20 at 2020

No. NOPE. No way it’s been twenty years, and besides, who’s counting 2020, anyway?!

But okay, it WAS August of 2000 when I first arrived at the North Carolina Community Foundation’s office in downtown Raleigh, clad in the mandatory dark banker’s suit (skirt, no slacks allowed). We were on the threshold of a promising new century, and there was energy in the air.

My job description at that time? “Pursue new business leads for the Foundation.”

With that brief charge, I was off on a journey across 25 counties in North Carolina to help seed, build and expand our local affiliate structure, develop new endowment funds, market and represent the work of the foundation to local civic clubs and any group willing to listen, oversee community grantmaking and perform other duties “as assigned.” 

Three other regional associates joined me in this work with our then-49 affiliates, and to this day I marvel at the miles we logged across the highways, byways, rural roads and gravel paths of North Carolina – all this, dear millennials, with no GPS and only rudimentary car phones.

The notion of community foundations and organized, endowed philanthropy was still relatively new in our region at the time, and we encountered many puzzled looks. Jokingly, our boss suggested we adopt the following internal mantra: “the persistent repetition of a foreign concept upon a reluctant mind.” There was nothing more gratifying than seeing the light bulb go off when the ideas finally resonated with someone. (And of course, over time we improved our pitch.)

Our own training materials included a book called The Agile Servant, a compilation of essays on the contributions of community foundations to myriad issues in American philanthropy. Its portrayal of community foundations as “vibrant instruments of service” in building and growing forward-looking philanthropy framed the vast potential of our work for me then as it does now. (More on this in a bit.)

But first, since comparing technology then and now is an irresistible aspect of any retrospective, let’s take a look back at how we conducted our work in 2000:

“They’ll buy you a laptop.” Admittedly, this sealed the deal. In 2000, a laptop was the gold standard of cool technology. Armed with a laptop and a cable, one could roam untethered to an actual office. Or at least that was the general idea. The only kink lay in finding the one facility in most rural counties (often a remote library) that actually offered internet access at that time. 

Meeting prep: Since relatively few people had email accounts, we conducted most of our correspondence by snail-mail. Meeting notices, agendas and financial reports were sent out two weeks in advance, courtesy of the U.S. Postal Service. Heaven forbid a meeting date should be changed, necessitating another avalanche of paper or a desperate round of phone calls.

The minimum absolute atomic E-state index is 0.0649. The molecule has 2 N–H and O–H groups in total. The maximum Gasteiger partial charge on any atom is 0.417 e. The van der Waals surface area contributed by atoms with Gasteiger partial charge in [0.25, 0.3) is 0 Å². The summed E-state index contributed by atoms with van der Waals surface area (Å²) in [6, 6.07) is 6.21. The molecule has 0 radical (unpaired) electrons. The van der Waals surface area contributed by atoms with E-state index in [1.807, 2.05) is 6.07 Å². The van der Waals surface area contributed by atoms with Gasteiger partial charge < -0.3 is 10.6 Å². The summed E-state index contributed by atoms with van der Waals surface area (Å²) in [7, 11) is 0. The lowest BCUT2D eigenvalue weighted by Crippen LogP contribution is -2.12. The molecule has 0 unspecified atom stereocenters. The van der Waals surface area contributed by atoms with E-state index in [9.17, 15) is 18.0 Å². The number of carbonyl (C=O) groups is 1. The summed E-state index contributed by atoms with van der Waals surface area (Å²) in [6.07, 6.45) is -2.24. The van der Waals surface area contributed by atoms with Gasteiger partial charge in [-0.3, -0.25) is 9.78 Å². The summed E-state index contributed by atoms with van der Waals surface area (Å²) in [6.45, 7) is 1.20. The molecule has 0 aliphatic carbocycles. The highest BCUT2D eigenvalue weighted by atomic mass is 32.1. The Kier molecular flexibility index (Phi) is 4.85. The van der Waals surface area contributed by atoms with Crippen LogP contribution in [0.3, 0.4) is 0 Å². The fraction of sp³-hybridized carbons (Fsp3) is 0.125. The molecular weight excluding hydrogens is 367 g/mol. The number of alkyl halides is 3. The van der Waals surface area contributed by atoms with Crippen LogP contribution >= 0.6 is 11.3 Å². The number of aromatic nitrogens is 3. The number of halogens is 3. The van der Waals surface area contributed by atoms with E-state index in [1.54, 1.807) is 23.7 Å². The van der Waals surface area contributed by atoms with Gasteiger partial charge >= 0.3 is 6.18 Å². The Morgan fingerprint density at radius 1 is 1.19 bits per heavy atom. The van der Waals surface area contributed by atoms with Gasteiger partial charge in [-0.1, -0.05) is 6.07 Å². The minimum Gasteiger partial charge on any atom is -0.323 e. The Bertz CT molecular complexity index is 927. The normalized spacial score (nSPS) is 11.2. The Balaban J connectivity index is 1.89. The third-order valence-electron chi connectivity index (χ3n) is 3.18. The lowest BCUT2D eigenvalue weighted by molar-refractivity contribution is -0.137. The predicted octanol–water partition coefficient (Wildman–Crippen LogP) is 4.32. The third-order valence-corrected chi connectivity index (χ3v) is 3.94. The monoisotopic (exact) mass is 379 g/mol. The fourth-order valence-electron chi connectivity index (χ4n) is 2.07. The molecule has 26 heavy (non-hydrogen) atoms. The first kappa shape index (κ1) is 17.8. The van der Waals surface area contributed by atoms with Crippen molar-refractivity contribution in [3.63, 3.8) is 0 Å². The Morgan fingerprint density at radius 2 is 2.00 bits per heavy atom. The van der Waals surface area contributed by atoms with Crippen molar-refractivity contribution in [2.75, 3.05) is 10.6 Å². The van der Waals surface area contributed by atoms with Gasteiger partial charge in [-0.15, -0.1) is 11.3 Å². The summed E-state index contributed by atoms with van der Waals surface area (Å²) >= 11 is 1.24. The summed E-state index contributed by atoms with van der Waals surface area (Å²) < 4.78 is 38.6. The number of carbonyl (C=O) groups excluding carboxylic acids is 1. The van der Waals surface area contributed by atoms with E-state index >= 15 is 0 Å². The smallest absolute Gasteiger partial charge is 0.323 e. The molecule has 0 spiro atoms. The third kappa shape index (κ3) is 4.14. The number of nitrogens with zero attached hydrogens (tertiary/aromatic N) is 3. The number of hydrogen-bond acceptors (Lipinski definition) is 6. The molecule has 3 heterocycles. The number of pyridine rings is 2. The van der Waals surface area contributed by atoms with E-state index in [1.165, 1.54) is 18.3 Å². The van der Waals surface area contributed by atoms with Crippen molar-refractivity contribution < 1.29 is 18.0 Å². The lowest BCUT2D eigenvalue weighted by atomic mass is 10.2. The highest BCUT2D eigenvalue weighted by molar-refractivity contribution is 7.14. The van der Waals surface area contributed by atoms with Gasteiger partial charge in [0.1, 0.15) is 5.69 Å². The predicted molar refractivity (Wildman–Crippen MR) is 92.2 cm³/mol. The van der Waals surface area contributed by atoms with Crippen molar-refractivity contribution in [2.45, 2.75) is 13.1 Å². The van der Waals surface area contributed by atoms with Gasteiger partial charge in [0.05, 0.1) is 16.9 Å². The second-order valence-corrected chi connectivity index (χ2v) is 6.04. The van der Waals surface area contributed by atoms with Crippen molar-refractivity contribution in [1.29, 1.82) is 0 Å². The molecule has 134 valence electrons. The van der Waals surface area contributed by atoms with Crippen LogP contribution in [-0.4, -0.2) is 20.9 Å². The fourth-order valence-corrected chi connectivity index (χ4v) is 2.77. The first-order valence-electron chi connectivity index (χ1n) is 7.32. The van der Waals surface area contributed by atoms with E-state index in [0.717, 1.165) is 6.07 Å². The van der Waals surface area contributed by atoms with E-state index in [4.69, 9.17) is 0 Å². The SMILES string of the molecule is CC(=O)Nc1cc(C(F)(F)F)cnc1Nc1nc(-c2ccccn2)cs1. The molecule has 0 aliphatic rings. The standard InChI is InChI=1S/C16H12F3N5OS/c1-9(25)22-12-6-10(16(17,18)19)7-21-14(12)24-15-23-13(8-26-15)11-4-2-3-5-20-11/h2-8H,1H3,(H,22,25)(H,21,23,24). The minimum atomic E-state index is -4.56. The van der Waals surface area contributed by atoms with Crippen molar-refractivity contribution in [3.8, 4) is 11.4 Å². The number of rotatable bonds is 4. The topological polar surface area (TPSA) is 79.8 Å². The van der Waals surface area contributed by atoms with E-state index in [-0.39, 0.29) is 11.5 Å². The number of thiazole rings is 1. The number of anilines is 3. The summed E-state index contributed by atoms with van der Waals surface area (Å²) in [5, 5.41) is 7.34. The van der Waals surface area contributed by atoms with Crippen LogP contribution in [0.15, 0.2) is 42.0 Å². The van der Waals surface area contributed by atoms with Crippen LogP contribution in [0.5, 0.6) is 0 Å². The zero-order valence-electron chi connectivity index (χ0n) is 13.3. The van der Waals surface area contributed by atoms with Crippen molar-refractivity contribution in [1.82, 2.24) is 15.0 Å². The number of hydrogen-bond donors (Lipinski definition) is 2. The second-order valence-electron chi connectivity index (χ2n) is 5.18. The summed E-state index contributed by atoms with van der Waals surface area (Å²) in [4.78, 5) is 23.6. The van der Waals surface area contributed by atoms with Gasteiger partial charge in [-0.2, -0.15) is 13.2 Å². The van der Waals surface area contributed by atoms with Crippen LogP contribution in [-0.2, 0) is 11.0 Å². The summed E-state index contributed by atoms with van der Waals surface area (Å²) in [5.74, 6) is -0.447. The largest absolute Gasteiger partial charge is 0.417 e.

Hit the road: Reference GPS status above. All I can say is, bless the kindness of strangers at country filling stations who provided directions to wandering road warriors. I am still grateful to the late Clyde Rhyne, chair of our Lee County affiliate, who carefully wrote out directions on a paper lunch napkin so I could make it back to Raleigh without a magical mystery tour.

Fund agreements and grant applications: We weren’t engraving on stone tablets, but the notion of Google Docs would have sounded like science fiction. Endowment agreements were customized with handwritten edits and still occasionally typed out individually on word processors. Grant applications were printed out in bulk and driven to local libraries and post offices across our affiliate counties, where nonprofits (alerted via press releases in local newspapers), could travel to pick them up, fill them out in longhand, and mail them back to our local post office boxes.

Today, our arsenal of tools and technology has evolved in ways that would have astonished us in 2000. But the fundamentals of our work and mission remain the same. The goodwill of North Carolinians still undergirds our work and purpose from the mountains to the sea. How we continue to tap and grow this immense reservoir of generosity is our yet-to-be-written story.

The Agile Servant’s depiction of our boundless potential for impact, service and contribution still motivates and inspires me. I still believe that community foundations are “the localized expression of what modern philanthropy has to offer.” And as its authors note, that the philanthropic relationships we are building today will create future capacity for ever more vibrant communities.

This is why 20 years, five laptops and four cars later, the minute our socially-distanced world reopens– I can’t wait to get out there again!